Wet Or Dry Haircuts: What's Better For Your Hair?

Anyone who has ever cut their hair at home has wondered whether they should wet their hair or keep it dry. That can be especially true about trimming bangs. Unfortunately, too many of us can remember a time when we cut our bangs while wet and then watched them shrivel way up our foreheads as they dried.

At the salon, haircuts usually come after a thorough shampooing and conditioning unless you specifically request that your hair not be washed. In those instances, the hairstylist often spray water from a water bottle to wet the hair.

The truth is that wet and dry haircuts have their own positive features, though they also have their own set of cons, too. Depending on what style you're looking for, you can decide what's best for you. However, your natural hair texture is also a deciding factor.

When to get a wet haircut

Cutting hair when wet is all about accuracy. During wet haircuts, stylists section off specific strands and painstakingly cut each small area with careful precision. The final result can be a wonderful cut in which hair is exact and falls into a beautiful style and formation.

This is especially true if you have straight and fine hair, as per L'Oréal Paris. Straight hair, especially when thin and fine, doesn't tend to change much when it dries. Having your hair cut wet is ideal when you want a look with distinct lines, such as when getting a bob cut or very straight bangs. Wet haircuts are also better for those with straight hair if you plan to cut your own hair at home since it is easier to cut accurately.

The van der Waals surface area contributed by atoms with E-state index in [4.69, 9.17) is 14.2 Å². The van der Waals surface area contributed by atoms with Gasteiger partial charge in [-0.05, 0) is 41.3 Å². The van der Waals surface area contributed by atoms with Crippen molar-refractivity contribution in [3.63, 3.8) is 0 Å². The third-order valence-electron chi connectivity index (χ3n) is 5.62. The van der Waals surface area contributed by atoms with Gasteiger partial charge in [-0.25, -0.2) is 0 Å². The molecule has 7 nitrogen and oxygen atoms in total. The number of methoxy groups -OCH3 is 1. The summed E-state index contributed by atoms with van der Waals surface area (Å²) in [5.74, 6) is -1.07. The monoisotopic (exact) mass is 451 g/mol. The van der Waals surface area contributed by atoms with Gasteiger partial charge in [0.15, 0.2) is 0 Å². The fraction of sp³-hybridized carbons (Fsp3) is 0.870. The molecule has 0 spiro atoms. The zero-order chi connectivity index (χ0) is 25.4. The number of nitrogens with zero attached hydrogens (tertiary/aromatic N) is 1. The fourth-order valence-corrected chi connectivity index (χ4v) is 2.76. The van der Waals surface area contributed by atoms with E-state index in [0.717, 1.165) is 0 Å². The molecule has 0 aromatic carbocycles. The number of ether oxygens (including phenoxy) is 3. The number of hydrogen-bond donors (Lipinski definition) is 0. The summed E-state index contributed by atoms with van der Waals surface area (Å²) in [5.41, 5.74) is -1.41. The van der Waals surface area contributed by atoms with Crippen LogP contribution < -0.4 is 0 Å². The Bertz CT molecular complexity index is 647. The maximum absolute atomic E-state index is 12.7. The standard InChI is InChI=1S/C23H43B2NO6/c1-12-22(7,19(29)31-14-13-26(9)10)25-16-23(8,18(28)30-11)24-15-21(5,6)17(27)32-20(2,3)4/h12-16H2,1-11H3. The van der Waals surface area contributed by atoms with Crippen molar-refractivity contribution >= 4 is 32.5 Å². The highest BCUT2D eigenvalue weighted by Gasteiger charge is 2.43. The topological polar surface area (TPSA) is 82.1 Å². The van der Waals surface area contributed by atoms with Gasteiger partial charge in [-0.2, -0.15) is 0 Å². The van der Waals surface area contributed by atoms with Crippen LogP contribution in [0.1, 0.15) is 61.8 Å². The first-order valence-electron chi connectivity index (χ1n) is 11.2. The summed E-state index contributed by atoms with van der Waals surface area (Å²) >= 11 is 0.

However, wet cuts may not be the best for those with thick, curly, or wavy hair simply because those types of hair textures will look very different when they dry.

Dry cuts work better on thick and curly hair

Hair stretches considerably when wet, giving an altered sense of its final length and depth. Knowing how the hair will fall when dry is helpful, which can be easily achieved in a dry haircut. "Since the hair is in its natural state, it is essentially its most truthful," stylist Pepper Pastor tells Hair.com. "You can really see the movement and how the hair actually lays day-to-day."

Dry haircuts are optimal for hair that is thick and curly or modern shag cuts. Then you can see how each curl falls in line with each cut. However, some stylists still prefer to cut hair when wet, but if you want to make sure your final version will look the way you want it, you can ask them to do the initial cut wet but then trim it up when dry.

"I highly recommend cutting hair both wet and dry every time. I love trimming hair and shaping when they just sit in the chair, and the hair is styled or air dried as they wear it every day," says Pastor. After I shampoo and treat it, I cut the hair again wet, then I check everything for balance and further details after their blowout."